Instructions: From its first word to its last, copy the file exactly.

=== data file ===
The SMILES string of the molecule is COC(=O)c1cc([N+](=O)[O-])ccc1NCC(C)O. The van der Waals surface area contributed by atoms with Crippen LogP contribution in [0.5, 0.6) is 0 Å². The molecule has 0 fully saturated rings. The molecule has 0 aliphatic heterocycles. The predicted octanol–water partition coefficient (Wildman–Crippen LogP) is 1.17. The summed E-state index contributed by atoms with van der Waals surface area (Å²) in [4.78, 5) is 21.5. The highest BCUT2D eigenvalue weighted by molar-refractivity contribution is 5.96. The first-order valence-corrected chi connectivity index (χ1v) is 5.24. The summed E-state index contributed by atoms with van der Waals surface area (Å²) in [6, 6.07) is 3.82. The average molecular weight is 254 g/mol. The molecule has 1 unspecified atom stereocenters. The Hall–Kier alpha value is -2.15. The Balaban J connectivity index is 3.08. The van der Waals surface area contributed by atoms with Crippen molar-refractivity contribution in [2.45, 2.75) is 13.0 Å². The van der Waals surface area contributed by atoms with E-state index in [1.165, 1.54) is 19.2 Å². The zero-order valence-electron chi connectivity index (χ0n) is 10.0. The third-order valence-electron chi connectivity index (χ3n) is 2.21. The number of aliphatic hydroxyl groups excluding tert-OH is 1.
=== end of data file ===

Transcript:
The SMILES string of the molecule is COC(=O)c1cc([N+](=O)[O-])ccc1NCC(C)O. The van der Waals surface area contributed by atoms with Crippen LogP contribution in [0.5, 0.6) is 0 Å². The molecule has 0 fully saturated rings. The molecule has 0 aliphatic heterocycles. The predicted octanol–water partition coefficient (Wildman–Crippen LogP) is 1.17. The summed E-state index contributed by atoms with van der Waals surface area (Å²) in [4.78, 5) is 21.5. The highest BCUT2D eigenvalue weighted by molar-refractivity contribution is 5.96. The first-order valence-corrected chi connectivity index (χ1v) is 5.24. The summed E-state index contributed by atoms with van der Waals surface area (Å²) in [6, 6.07) is 3.82. The average molecular weight is 254 g/mol. The molecule has 1 unspecified atom stereocenters. The Hall–Kier alpha value is -2.15. The Balaban J connectivity index is 3.08. The van der Waals surface area contributed by atoms with Crippen molar-refractivity contribution in [2.45, 2.75) is 13.0 Å². The van der Waals surface area contributed by atoms with E-state index in [1.165, 1.54) is 19.2 Å². The zero-order valence-electron chi connectivity index (χ0n) is 10.0. The third-order valence-electron chi connectivity index (χ3n) is 2.21. The number of aliphatic hydroxyl groups excluding tert-OH is 1.